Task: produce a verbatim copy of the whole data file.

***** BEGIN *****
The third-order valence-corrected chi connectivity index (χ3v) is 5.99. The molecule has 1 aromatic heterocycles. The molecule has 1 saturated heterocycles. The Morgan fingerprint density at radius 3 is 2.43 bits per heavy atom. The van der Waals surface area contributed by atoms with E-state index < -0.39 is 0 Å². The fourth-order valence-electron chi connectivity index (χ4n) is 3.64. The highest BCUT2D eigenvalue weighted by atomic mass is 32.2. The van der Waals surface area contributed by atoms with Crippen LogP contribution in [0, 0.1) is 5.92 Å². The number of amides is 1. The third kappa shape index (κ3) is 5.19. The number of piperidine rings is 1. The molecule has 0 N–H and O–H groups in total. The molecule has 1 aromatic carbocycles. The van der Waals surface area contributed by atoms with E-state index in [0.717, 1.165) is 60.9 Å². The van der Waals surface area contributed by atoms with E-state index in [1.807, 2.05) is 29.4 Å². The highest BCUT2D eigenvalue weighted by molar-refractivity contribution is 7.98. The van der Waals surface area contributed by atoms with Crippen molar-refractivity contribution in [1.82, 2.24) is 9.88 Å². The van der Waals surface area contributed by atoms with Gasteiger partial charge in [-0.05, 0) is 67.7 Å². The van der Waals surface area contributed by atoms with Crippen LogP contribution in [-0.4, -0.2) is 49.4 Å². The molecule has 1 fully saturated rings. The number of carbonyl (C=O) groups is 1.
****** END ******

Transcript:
The third-order valence-corrected chi connectivity index (χ3v) is 5.99. The molecule has 1 aromatic heterocycles. The molecule has 1 saturated heterocycles. The Morgan fingerprint density at radius 3 is 2.43 bits per heavy atom. The van der Waals surface area contributed by atoms with E-state index < -0.39 is 0 Å². The fourth-order valence-electron chi connectivity index (χ4n) is 3.64. The highest BCUT2D eigenvalue weighted by atomic mass is 32.2. The van der Waals surface area contributed by atoms with Crippen LogP contribution in [0, 0.1) is 5.92 Å². The number of amides is 1. The third kappa shape index (κ3) is 5.19. The number of piperidine rings is 1. The molecule has 0 N–H and O–H groups in total. The molecule has 1 aromatic carbocycles. The van der Waals surface area contributed by atoms with E-state index in [0.717, 1.165) is 60.9 Å². The van der Waals surface area contributed by atoms with E-state index in [1.807, 2.05) is 29.4 Å². The highest BCUT2D eigenvalue weighted by molar-refractivity contribution is 7.98. The van der Waals surface area contributed by atoms with Crippen molar-refractivity contribution in [1.82, 2.24) is 9.88 Å². The van der Waals surface area contributed by atoms with Gasteiger partial charge in [-0.05, 0) is 67.7 Å². The van der Waals surface area contributed by atoms with Crippen LogP contribution in [-0.4, -0.2) is 49.4 Å². The molecule has 1 fully saturated rings. The number of carbonyl (C=O) groups is 1.